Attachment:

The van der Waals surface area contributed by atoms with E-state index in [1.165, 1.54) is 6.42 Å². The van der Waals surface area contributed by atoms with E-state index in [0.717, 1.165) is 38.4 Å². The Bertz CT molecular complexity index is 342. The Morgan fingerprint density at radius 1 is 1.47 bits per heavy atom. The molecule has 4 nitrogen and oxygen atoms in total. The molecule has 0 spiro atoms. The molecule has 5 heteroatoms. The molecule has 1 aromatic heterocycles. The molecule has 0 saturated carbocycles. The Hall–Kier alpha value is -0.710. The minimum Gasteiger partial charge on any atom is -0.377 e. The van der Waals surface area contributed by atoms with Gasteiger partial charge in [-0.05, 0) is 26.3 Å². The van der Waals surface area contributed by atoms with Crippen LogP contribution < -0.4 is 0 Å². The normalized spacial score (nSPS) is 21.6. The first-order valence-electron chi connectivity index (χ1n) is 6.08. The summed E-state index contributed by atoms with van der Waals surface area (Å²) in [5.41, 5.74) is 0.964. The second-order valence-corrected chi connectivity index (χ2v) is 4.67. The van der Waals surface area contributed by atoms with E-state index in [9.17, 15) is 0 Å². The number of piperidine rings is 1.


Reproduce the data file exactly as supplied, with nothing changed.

The van der Waals surface area contributed by atoms with E-state index in [1.165, 1.54) is 6.42 Å². The van der Waals surface area contributed by atoms with E-state index in [0.717, 1.165) is 38.4 Å². The Bertz CT molecular complexity index is 342. The Morgan fingerprint density at radius 1 is 1.47 bits per heavy atom. The molecule has 4 nitrogen and oxygen atoms in total. The molecule has 0 spiro atoms. The molecule has 5 heteroatoms. The molecule has 1 aromatic heterocycles. The molecule has 0 saturated carbocycles. The Hall–Kier alpha value is -0.710. The minimum Gasteiger partial charge on any atom is -0.377 e. The van der Waals surface area contributed by atoms with Gasteiger partial charge in [-0.05, 0) is 26.3 Å². The van der Waals surface area contributed by atoms with Crippen LogP contribution < -0.4 is 0 Å². The normalized spacial score (nSPS) is 21.6. The first-order valence-electron chi connectivity index (χ1n) is 6.08. The summed E-state index contributed by atoms with van der Waals surface area (Å²) in [5.41, 5.74) is 0.964. The second-order valence-corrected chi connectivity index (χ2v) is 4.67. The van der Waals surface area contributed by atoms with E-state index in [9.17, 15) is 0 Å². The number of piperidine rings is 1.